"Waiting ..." serves up undercooked and overheated morsels of comedy.

The makers of "Waiting ..." got that last one mostly right with Dan (David Koechner), a pudgy, balding tyrant who relishes the "power" centered in his closet-sized office. But like Dan's sagging lower lip, intended to convey pompous satisfaction, much of this movie is an affectation, a prop, forced and unnecessary, given the virgin territory being brought to the screen. Because just as it invents, "Waiting ..." shies away from the salacious, "behind-the-scenes" (their words) details promised by the movie's marketing campaign.

The story takes place during a day in the life of a casual dining restaurant called ShenaniganZ. It revolves around a group of regular wait-staffers led by Dean (Justin Long) and Monty (Ryan Reynolds). These two are intended as Jon Favreau and Vince Vaughn types from "Swingers": the guy who evaluates his own banal existence and his jerky friend who encourages that existence. Dean is dealing with two recent blows to his ego, both resulting from an inability to rise above his occupation. Monty, his roommate, seems content to crack wise. Minor characters include a couple of female servers (Anna Faris and Kaitlin Doubleday) who are on-hand to be love interests, a trainee (John Francis Daley) who serves as the audience surrogate and an assortment of cooks who range from crazy to extremely demented. Dean is fairly convincing as an average Joe who recently awoke to his depressing averageness. But he is not developed much beyond that simple yearning, so he becomes an average character as well, not at all interesting in the way of Favreau's thwarted but questing neurotic. Monty, too, is rather flimsily constructed. Vaughn's vain smooth-talker had a demented depth. The underlying pathos of his depraved opportunist was soaked in an inability to fool himself. Monty, as "Waiting ..." posters say, is a jerk, and that, unfortunately, is all.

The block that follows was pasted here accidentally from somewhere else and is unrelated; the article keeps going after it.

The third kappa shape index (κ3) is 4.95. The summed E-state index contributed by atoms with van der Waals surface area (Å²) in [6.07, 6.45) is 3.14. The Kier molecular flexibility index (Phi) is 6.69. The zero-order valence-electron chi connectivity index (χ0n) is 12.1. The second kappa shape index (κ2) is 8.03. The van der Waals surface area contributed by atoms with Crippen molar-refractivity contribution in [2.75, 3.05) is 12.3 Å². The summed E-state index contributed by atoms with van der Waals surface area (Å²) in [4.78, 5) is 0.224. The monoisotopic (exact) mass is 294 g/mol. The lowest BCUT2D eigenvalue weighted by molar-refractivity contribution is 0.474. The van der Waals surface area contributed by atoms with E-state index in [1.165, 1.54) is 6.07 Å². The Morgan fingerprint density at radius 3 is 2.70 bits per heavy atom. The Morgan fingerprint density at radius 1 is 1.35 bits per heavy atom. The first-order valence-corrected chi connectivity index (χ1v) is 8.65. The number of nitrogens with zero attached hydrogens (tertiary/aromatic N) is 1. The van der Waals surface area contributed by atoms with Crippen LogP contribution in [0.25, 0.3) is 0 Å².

Reynolds does work hard on his part. The actor, long struggling to escape the realm of B projects like "The Amityville Horror," does his best with average material. His delivery is 90 percent of each joke, and the effect is like those remodeling shows that use fancy editing tricks to make it seem like something more interesting than painting is taking place. Like the good-for-you things on a menu at a place like ShenaniganZ, the good moments here are scattered and few. Truly funny shenanigans tend to involve Luis Guzman's degenerate head cook or Alanna Ubach's patience-challenged waitress. Both are veteran character actors, and one thing "Waiting ..." could have used is more veterans. The movie has the feel of a project close to someone's heart, and it's not surprising to find that first-time writer and director Rob McKittrick was inspired by waiting tables in Orlando, Fla., the unofficial capital of casual dining and the birthplace of many theme restaurants.

The problem is that McKittrick, or someone, didn't trust his material: The steak being badly overcooked to someone's exact specifications; the server cooing over a table one moment and badmouthing it in the back the next; the humiliation of lowering oneself to an inferior. These are the natural ingredients in the sad humor of servitude, and they don't need any dressing. McKittrick piles it on at every opportunity. He insists on inventing crazy antics and coaxing his actors to overblown clowning. His joke-telling style, unfortunately a common one, is to smash it in your face, the cinematic equivalent of me writing in all caps, LOOK HOW FUNNY — TESTICLES! Interesting details are elusive. Take away the setting and many of the jokes would stand. That's a bad thing. For a truly damning investigation of the strangely decorated strip-mall food palace, we'll have to wait longer. (R) 93 min. ** S

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